As soon as competitive people start to measure something, there’s pressure to make it better. And once better reaches the maximum level, it’s optimal.
But perhaps that’s not really the goal.
What about resilient?
Or perhaps we could value delightful, stressless or reliable instead.
Optimal is ultimately sterile. It leaves no room for much of anything else, including joy.
Not just travel agents, but all agents.
Information scarcity is disappearing.
Forty years ago, passengers didn’t know which airline flew where and when. And forty years ago, airlines had no easy way to find out who wanted to fly somewhere. Today, of course, there’s no shortage of information or ability to connect. So paying 10% of their revenue to a human who will use a terminal instead of the passenger using a computer hardly makes sense for the airline.
Movie studios used to have to wrestle with information scarcity, and so did talented creators. Actors weren’t sure who was making what, and studios had imperfect information about who to cast. Today, IMDB (and proprietary tools) surface enormous amounts of information for the studios. They know who is working on what, who is a pain in the neck, who can add to the effectiveness of the project. And the creators are part of networks, formal and informal, that get them information faster and more efficiently than a single human often could.
The same thing is happening to car dealers. In fact, just about any job where you used to hoard information and charge a fee is now in danger.
When your clients know more than you do, it’s difficult to be an old-fashioned agent who is making money based on information scarcity.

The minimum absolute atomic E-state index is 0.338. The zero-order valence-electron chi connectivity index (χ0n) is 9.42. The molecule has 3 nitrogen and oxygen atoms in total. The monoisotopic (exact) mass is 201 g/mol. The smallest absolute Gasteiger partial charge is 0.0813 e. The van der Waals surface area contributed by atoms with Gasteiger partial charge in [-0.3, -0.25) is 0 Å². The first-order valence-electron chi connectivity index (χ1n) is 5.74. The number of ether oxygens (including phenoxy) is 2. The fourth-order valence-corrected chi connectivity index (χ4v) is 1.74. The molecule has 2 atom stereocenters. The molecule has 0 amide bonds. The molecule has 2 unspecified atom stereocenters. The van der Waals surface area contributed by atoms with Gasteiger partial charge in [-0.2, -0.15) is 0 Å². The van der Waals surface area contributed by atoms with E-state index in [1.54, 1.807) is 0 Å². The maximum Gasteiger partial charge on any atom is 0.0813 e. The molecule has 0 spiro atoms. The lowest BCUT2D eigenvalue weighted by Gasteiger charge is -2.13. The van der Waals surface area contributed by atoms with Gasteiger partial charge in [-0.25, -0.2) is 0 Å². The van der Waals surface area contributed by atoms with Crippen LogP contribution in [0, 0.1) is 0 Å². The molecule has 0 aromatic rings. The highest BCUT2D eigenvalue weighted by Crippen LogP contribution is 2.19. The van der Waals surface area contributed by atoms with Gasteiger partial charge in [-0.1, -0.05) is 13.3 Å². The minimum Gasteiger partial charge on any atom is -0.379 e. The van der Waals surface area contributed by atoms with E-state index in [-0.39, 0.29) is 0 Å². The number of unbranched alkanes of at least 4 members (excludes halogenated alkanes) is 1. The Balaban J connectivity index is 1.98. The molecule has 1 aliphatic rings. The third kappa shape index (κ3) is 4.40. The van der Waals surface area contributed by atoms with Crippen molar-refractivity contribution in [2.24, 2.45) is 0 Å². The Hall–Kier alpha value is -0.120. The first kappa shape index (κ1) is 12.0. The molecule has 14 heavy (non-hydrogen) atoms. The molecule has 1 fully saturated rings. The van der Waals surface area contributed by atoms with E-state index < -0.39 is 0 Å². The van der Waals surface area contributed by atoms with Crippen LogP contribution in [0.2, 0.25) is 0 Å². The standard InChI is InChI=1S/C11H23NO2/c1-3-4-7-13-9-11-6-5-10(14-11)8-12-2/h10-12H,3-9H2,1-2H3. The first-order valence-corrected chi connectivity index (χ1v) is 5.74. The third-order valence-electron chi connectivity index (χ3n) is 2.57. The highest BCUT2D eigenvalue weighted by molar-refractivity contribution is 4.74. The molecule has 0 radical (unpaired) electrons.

The alternative is to become a network hub who creates value through information abundance.
Is popular the same as good?
Is popular possible?
Is popular your goal?
There are tens of thousands of humans spending their days trying to be popular on Instagram, buying outfits, wearing hats and seeking their version of cute. People from all backgrounds and genders, hoping to be the next Kardashian.
Facebook is filled with anonymous bots seeking to be popular.
The highest-paid YouTuber this year was an 8-year old kid.
And Twitter is the center of the politi-sphere, with each self-made pundit seeking to outdo the others.
Billions of hours spent by millions, mostly for free, to enrich a few social media platforms.
The lessons of the high school lunch table run deep.
Part of the scam is that the pyramid scheme of attention will somehow pay off for a lot of people. It won’t. It can’t. The math doesn’t hold up. Someone is going to win a lottery, but it probably won’t be us.
And a bigger part is that the things you need to do to be popular (the only metric the platforms share) aren’t the things you’d be doing if you were trying to be effective, or grounded, or proud of the work you’re doing.
When there’s a single metric (likes/followers), we end up looking in the rear-view mirror when we should be driving instead.
Maximizing the benefits for the social media platform you’re on are different than maximizing the benefits for you and those you are leading.